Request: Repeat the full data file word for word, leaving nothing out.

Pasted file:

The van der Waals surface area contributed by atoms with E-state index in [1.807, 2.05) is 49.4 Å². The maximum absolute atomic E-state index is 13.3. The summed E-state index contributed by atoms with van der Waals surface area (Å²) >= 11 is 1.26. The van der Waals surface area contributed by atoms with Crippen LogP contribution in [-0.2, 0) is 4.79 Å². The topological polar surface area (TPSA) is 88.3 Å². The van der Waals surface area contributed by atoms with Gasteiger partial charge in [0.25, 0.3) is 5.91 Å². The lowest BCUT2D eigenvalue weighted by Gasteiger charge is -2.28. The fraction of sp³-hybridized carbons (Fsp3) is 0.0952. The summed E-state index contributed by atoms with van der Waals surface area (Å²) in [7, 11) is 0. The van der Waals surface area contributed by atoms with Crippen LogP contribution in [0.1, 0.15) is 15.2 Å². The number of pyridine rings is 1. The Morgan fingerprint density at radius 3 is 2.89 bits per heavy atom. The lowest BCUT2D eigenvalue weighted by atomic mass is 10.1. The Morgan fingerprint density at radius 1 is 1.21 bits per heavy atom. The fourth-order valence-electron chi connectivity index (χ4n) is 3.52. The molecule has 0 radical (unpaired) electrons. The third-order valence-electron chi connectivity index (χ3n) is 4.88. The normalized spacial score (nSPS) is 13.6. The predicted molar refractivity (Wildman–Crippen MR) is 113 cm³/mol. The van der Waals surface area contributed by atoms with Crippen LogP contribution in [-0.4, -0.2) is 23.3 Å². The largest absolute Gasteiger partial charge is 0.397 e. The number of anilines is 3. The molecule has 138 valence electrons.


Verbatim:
The van der Waals surface area contributed by atoms with E-state index in [1.807, 2.05) is 49.4 Å². The maximum absolute atomic E-state index is 13.3. The summed E-state index contributed by atoms with van der Waals surface area (Å²) >= 11 is 1.26. The van der Waals surface area contributed by atoms with Crippen LogP contribution in [-0.2, 0) is 4.79 Å². The topological polar surface area (TPSA) is 88.3 Å². The van der Waals surface area contributed by atoms with Gasteiger partial charge in [0.25, 0.3) is 5.91 Å². The lowest BCUT2D eigenvalue weighted by Gasteiger charge is -2.28. The fraction of sp³-hybridized carbons (Fsp3) is 0.0952. The summed E-state index contributed by atoms with van der Waals surface area (Å²) in [7, 11) is 0. The van der Waals surface area contributed by atoms with Crippen LogP contribution in [0.1, 0.15) is 15.2 Å². The number of pyridine rings is 1. The Morgan fingerprint density at radius 3 is 2.89 bits per heavy atom. The lowest BCUT2D eigenvalue weighted by atomic mass is 10.1. The Morgan fingerprint density at radius 1 is 1.21 bits per heavy atom. The fourth-order valence-electron chi connectivity index (χ4n) is 3.52. The molecule has 0 radical (unpaired) electrons. The third-order valence-electron chi connectivity index (χ3n) is 4.88. The normalized spacial score (nSPS) is 13.6. The predicted molar refractivity (Wildman–Crippen MR) is 113 cm³/mol. The van der Waals surface area contributed by atoms with Crippen LogP contribution in [-0.4, -0.2) is 23.3 Å². The largest absolute Gasteiger partial charge is 0.397 e. The number of anilines is 3. The molecule has 138 valence electrons.